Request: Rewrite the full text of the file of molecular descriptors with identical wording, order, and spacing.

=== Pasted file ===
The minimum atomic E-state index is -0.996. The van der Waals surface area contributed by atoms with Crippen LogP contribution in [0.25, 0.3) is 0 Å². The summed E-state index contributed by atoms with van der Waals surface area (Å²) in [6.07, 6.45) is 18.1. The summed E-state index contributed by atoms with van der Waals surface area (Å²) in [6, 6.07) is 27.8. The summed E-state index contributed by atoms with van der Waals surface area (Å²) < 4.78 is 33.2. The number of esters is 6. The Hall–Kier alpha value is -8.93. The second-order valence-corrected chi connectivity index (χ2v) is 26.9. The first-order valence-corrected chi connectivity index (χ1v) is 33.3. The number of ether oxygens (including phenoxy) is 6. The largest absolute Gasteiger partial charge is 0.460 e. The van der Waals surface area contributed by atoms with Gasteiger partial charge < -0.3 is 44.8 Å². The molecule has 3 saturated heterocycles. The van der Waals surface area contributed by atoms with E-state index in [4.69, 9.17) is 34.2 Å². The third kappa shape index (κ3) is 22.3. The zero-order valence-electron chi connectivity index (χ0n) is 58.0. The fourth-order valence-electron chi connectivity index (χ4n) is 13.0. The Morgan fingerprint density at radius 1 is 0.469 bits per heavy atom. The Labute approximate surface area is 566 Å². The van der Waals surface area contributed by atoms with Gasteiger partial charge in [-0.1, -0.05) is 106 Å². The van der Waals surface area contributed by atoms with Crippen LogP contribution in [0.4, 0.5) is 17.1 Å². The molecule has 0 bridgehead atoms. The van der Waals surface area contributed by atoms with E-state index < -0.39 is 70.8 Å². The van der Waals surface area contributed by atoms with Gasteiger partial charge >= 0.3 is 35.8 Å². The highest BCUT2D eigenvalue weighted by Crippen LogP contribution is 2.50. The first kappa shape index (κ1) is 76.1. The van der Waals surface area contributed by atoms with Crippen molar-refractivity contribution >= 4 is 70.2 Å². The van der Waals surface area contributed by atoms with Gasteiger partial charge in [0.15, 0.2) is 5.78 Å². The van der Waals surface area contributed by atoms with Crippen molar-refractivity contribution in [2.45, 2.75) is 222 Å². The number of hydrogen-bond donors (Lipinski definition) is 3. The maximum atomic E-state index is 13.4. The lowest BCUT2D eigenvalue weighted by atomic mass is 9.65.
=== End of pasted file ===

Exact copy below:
The minimum atomic E-state index is -0.996. The van der Waals surface area contributed by atoms with Crippen LogP contribution in [0.25, 0.3) is 0 Å². The summed E-state index contributed by atoms with van der Waals surface area (Å²) in [6.07, 6.45) is 18.1. The summed E-state index contributed by atoms with van der Waals surface area (Å²) in [6, 6.07) is 27.8. The summed E-state index contributed by atoms with van der Waals surface area (Å²) < 4.78 is 33.2. The number of esters is 6. The Hall–Kier alpha value is -8.93. The second-order valence-corrected chi connectivity index (χ2v) is 26.9. The first-order valence-corrected chi connectivity index (χ1v) is 33.3. The number of ether oxygens (including phenoxy) is 6. The largest absolute Gasteiger partial charge is 0.460 e. The van der Waals surface area contributed by atoms with Gasteiger partial charge < -0.3 is 44.8 Å². The molecule has 3 saturated heterocycles. The van der Waals surface area contributed by atoms with E-state index in [4.69, 9.17) is 34.2 Å². The third kappa shape index (κ3) is 22.3. The zero-order valence-electron chi connectivity index (χ0n) is 58.0. The fourth-order valence-electron chi connectivity index (χ4n) is 13.0. The Morgan fingerprint density at radius 1 is 0.469 bits per heavy atom. The Labute approximate surface area is 566 Å². The van der Waals surface area contributed by atoms with Gasteiger partial charge in [-0.1, -0.05) is 106 Å². The van der Waals surface area contributed by atoms with Crippen LogP contribution in [0.4, 0.5) is 17.1 Å². The molecule has 0 bridgehead atoms. The van der Waals surface area contributed by atoms with E-state index < -0.39 is 70.8 Å². The van der Waals surface area contributed by atoms with Gasteiger partial charge >= 0.3 is 35.8 Å². The highest BCUT2D eigenvalue weighted by Crippen LogP contribution is 2.50. The first kappa shape index (κ1) is 76.1. The van der Waals surface area contributed by atoms with Crippen molar-refractivity contribution >= 4 is 70.2 Å². The van der Waals surface area contributed by atoms with Gasteiger partial charge in [0.15, 0.2) is 5.78 Å². The van der Waals surface area contributed by atoms with Crippen molar-refractivity contribution in [2.45, 2.75) is 222 Å². The number of hydrogen-bond donors (Lipinski definition) is 3. The maximum atomic E-state index is 13.4. The lowest BCUT2D eigenvalue weighted by atomic mass is 9.65.